In my sunberry post, I mentioned that these prolific yet relatively unknown tomato cousins taste kind of like a salty red wine.
In my ground cherry post, I mentioned that these prolific and slightly more well-known tomato cousins taste kind of like an unknown tropical fruit.
In today’s post, we find out what happens when you mix these two cousins together to make jam!
I have a LOT of sunberries this year – more than ever before. The ground cherries are doing quite well also. I have eaten a bunch raw (as has my friend’s two year old), but they were still piling up. I decided to make a small jar of jam with the berries I’d picked so far – it was about 1.5 cups and made a perfect amount of jam.
And dare I say, mixing ground cherries in with sunberries somehow even makes already incredible jam even better? It absolutely tastes like tropical fruit, but with the winey complexity of the sunberries in there too. I highly recommend this if you’re growing both (or maybe plan to next year).
Here’s what I did; you can adjust the fruit ratio however works for you.
Tomato Cousin Jam
Yield – 1 half pint jar
1.5 cups mixed sunberries and ground cherries (I had a 2:1 SB:GC ratio)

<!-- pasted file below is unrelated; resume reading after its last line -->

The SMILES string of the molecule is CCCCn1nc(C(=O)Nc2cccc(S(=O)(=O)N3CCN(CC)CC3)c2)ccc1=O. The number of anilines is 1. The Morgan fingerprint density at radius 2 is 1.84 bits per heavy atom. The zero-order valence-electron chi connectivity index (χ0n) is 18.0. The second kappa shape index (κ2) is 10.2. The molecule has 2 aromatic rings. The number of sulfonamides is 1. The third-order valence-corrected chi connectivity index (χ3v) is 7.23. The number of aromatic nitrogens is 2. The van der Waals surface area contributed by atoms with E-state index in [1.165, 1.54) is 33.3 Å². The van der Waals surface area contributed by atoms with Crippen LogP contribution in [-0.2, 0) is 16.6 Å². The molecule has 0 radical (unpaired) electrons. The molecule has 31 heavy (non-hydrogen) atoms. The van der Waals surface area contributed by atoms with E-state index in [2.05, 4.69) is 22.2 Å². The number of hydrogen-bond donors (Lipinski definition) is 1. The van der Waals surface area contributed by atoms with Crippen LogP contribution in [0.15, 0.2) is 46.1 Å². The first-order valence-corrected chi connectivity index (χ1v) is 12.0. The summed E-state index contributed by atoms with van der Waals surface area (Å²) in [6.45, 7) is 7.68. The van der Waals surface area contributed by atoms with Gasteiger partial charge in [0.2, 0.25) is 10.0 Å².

1 cup white sugar
1 tbsp lemon juice
Bring all ingredients to a boil and cook until the jam reaches 220 degrees or passes the plate test. Pour into a sterilized jar and either store in the fridge, or can it with a water bath.
Note that this is not a jam that would go well with peanut butter (in my opinion), but is better enjoyed alone on toast or with a cheese board.
One other note – the texture of all of the tomato cousin jam I’ve made so far has been fairly sticky – it’s a little more syrupy/caramely than a typical “berry” jam. If this happens to you, you didn’t do anything wrong, but if you want a looser consistency maybe consider taking it off the heat around 216-218 instead of waiting for 220.